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Empty shelves at Kwethluk Native Store put damper on Slaviq celebrations

Shelves are seen nearly bare at the Kwethluk Native Store on Jan. 9, 2024 following a delay in freight shipments.
James Nick
Shelves are seen nearly bare at the Kwethluk Native Store on Jan. 9, 2024 following a delay in freight shipments.

Amid recent preparations for Russian Orthodox Christmas, or Slaviq, residents of the Kuskokwim River community of Kwethluk found aisles of near-empty shelves at the village’s main grocery store.

“The shelves are bare. There’s nothing, only a few goodies, no Slaviq candy, nothing at all,” Elder Frank Ashepak said on Jan. 9. “We don’t have any gifts for the people and for the kids.”

Ashepak said on Jan. 9 that some people who would normally offer up their homes as part of the weeklong singing and feasting at the core of Slaviq had been forced to opt out.

The Kwethluk Native Store is the only grocery store serving the community of about 800 people and is run by the Alaska Native Industries Cooperative Association (ANICA), a Seattle-based cooperative that operates six stores across the Yukon-Kuskokwim Delta region.

“The last shipment we had was on Dec. 29, only enough to fill up my freezer, my produce, crackers, and some items like a case of sugar, or case of milk, or case of coffee,” said James Nick, who has managed the Kwethluk Native Store for the past 26 years.

Nick said that he started experiencing shipment delays in November, coinciding with a time when the Kuskokwim River was only partially frozen and too dangerous to travel with trucks. Freight could only arrive by air, and larger shipments by box truck or hovercraft from Bethel were on hold. As of Jan. 11, this was still the case.

“This year’s been worse than previous years because the ice is not getting thick enough and too much snow covering the ice,” Nick said.

But poor river conditions can’t explain the fact that Kwethluk hadn’t received groceries by air since before the new year.

Nick said that he routinely places orders for store goods once or twice a week through the grocery store cooperative. As the days passed and inventory dwindled following the Dec. 29 shipment, he said that he was in the dark and relying on ANICA for updates.

“They only tell me the record of how many pallets they bring up to which airline,” Nick said.

According to ANICA, there have been no issues on the cooperative’s end with shipments bound for Kwethluk that might explain the delays.

The goods that stock ANICA’s stores are sent through a long-standing federal Bypass Mail program, which is run through the United States Postal Service and subsidizes cargo shipments of consumer goods and groceries to rural Alaska communities like Kwethluk. Shipments are handed over to private carriers in shipping hubs like Anchorage and Fairbanks, bypassing postal facilities.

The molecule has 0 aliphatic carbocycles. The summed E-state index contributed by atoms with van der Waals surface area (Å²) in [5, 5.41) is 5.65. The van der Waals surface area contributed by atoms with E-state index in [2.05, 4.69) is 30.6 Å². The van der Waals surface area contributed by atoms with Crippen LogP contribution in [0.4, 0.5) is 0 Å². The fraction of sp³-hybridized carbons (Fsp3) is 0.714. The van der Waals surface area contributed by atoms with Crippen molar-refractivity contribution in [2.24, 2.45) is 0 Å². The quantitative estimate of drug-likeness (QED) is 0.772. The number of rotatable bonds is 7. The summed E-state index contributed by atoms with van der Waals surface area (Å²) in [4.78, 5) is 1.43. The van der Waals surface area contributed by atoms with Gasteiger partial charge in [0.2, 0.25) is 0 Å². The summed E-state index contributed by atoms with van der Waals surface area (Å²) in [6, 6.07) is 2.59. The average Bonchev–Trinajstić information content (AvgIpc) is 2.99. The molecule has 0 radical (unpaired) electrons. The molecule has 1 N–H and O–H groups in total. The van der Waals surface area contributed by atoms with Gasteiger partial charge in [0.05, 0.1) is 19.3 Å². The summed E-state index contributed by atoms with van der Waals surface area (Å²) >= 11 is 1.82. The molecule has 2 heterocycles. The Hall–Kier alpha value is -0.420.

In the case of ANICA, shipments go directly from the cooperative’s Anchorage warehouse to one of a handful of licensed bypass carriers. Some, like Northern Air Cargo and Lynden Air Cargo, handle mail bound for Bethel.

“Customers are feeling it”

On Jan. 9, with Slaviq celebrations nearly wrapped up in Kwethluk and nearly all of the store’s inventory gone, Nick received word from ANICA that 10 pallets of his bypass freight had arrived in Bethel and that 16 more were sitting in Anchorage waiting to be shipped. But Nick said that even this won’t last long.

“Kwethluk is big. That 26 pallets, four or five days it’ll be all gone,” Nick said.

Nick said that it’s especially concerning that the store hasn’t been able to serve the large proportion of customers who rely on both benefits from the state’s Supplemental Nutrition Assistance Program (SNAP) and the Women, Infants, and Children Program (WIC).

“Every day they call asking if we got UHT milk or canned milk for their babies or cereal, and we don’t have it,” Nick said. “We’re feeling the pain here. Customers are feeling it.”

USPS did not immediately respond to requests for comment regarding bypass mail issues that may have affected shipments bound for the Kwethluk Native Store.

On Jan. 10, a spokesperson for Bering Marine Corporation, the contractor responsible for bypass mail shipments from Bethel to Kwethluk, said that the company was “keeping up with mail deliveries as they arrive in Bethel”. They also said that no bypass mail bound for Kwethluk had been awaiting delivery in their facilities during the approximately week and a half that the Kwethluk Native Store began facing a critical shortage of goods.

For now, it remains unclear exactly where in the supply chain things went awry. On Thursday Jan. 11, the 10 pallets that had been sitting in Bethel did make it to Kwethluk. Nick said that food will go fast, but that he is setting plans to ensure that the store’s shelves stay stocked for the foreseeable future.

Evan Erickson is a reporter at KYUK who has previously worked as a copy editor, audio engineer and freelance journalist.
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